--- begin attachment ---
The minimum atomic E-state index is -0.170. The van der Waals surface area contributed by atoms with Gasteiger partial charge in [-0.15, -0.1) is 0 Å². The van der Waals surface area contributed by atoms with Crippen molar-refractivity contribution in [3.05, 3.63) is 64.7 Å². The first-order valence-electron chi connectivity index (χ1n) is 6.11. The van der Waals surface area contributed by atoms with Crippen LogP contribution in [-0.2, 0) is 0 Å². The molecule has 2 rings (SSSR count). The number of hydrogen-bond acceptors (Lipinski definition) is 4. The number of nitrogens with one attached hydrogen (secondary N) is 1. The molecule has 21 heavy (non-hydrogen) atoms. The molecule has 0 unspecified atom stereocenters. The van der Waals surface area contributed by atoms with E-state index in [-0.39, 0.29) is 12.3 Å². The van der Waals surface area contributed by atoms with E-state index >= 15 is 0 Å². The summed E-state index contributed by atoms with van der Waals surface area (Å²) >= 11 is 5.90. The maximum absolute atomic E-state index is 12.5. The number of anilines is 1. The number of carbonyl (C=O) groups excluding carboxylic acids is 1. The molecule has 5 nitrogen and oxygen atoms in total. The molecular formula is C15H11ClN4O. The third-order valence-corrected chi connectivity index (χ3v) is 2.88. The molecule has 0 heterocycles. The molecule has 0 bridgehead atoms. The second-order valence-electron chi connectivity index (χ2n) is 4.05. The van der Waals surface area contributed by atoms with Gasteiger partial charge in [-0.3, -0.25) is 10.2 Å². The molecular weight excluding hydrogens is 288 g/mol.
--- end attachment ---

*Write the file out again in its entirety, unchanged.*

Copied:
The minimum atomic E-state index is -0.170. The van der Waals surface area contributed by atoms with Gasteiger partial charge in [-0.15, -0.1) is 0 Å². The van der Waals surface area contributed by atoms with Crippen molar-refractivity contribution in [3.05, 3.63) is 64.7 Å². The first-order valence-electron chi connectivity index (χ1n) is 6.11. The van der Waals surface area contributed by atoms with Crippen LogP contribution in [-0.2, 0) is 0 Å². The molecule has 2 rings (SSSR count). The number of hydrogen-bond acceptors (Lipinski definition) is 4. The number of nitrogens with one attached hydrogen (secondary N) is 1. The molecule has 21 heavy (non-hydrogen) atoms. The molecule has 0 unspecified atom stereocenters. The van der Waals surface area contributed by atoms with E-state index in [-0.39, 0.29) is 12.3 Å². The van der Waals surface area contributed by atoms with E-state index >= 15 is 0 Å². The summed E-state index contributed by atoms with van der Waals surface area (Å²) >= 11 is 5.90. The maximum absolute atomic E-state index is 12.5. The number of anilines is 1. The number of carbonyl (C=O) groups excluding carboxylic acids is 1. The molecule has 5 nitrogen and oxygen atoms in total. The molecular formula is C15H11ClN4O. The third-order valence-corrected chi connectivity index (χ3v) is 2.88. The molecule has 0 heterocycles. The molecule has 0 bridgehead atoms. The second-order valence-electron chi connectivity index (χ2n) is 4.05. The van der Waals surface area contributed by atoms with Gasteiger partial charge in [-0.3, -0.25) is 10.2 Å². The molecular weight excluding hydrogens is 288 g/mol.